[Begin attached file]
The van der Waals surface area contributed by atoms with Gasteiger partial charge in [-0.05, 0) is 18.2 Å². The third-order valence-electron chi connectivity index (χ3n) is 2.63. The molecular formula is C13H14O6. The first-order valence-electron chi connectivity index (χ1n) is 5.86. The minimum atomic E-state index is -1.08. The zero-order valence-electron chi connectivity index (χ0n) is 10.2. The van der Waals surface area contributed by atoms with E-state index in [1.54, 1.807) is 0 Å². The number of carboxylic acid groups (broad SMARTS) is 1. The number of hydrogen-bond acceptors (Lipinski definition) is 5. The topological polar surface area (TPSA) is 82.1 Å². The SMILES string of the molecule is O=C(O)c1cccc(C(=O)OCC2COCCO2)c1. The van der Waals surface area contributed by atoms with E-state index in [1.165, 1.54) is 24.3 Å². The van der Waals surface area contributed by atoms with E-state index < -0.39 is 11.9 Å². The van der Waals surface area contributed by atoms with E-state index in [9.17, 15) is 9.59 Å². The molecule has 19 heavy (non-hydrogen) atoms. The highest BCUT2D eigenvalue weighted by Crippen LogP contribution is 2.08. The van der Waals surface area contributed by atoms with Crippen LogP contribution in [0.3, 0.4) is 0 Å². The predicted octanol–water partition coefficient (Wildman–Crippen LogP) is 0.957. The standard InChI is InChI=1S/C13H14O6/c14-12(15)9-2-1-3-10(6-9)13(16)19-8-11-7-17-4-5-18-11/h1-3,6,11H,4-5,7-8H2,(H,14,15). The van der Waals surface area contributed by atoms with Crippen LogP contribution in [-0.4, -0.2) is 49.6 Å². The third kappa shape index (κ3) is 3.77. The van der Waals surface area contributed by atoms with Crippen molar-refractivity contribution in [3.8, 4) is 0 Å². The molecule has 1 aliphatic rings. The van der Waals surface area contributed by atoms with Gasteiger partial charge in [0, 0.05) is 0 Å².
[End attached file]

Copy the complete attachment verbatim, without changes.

The van der Waals surface area contributed by atoms with Gasteiger partial charge in [-0.05, 0) is 18.2 Å². The third-order valence-electron chi connectivity index (χ3n) is 2.63. The molecular formula is C13H14O6. The first-order valence-electron chi connectivity index (χ1n) is 5.86. The minimum atomic E-state index is -1.08. The zero-order valence-electron chi connectivity index (χ0n) is 10.2. The van der Waals surface area contributed by atoms with E-state index in [1.54, 1.807) is 0 Å². The number of carboxylic acid groups (broad SMARTS) is 1. The number of hydrogen-bond acceptors (Lipinski definition) is 5. The topological polar surface area (TPSA) is 82.1 Å². The SMILES string of the molecule is O=C(O)c1cccc(C(=O)OCC2COCCO2)c1. The van der Waals surface area contributed by atoms with E-state index in [1.165, 1.54) is 24.3 Å². The van der Waals surface area contributed by atoms with E-state index < -0.39 is 11.9 Å². The van der Waals surface area contributed by atoms with E-state index in [9.17, 15) is 9.59 Å². The molecule has 19 heavy (non-hydrogen) atoms. The highest BCUT2D eigenvalue weighted by Crippen LogP contribution is 2.08. The van der Waals surface area contributed by atoms with Crippen LogP contribution in [0.3, 0.4) is 0 Å². The predicted octanol–water partition coefficient (Wildman–Crippen LogP) is 0.957. The standard InChI is InChI=1S/C13H14O6/c14-12(15)9-2-1-3-10(6-9)13(16)19-8-11-7-17-4-5-18-11/h1-3,6,11H,4-5,7-8H2,(H,14,15). The van der Waals surface area contributed by atoms with Crippen LogP contribution in [-0.4, -0.2) is 49.6 Å². The third kappa shape index (κ3) is 3.77. The van der Waals surface area contributed by atoms with Crippen molar-refractivity contribution in [3.8, 4) is 0 Å². The molecule has 1 aliphatic rings. The van der Waals surface area contributed by atoms with Gasteiger partial charge in [0, 0.05) is 0 Å².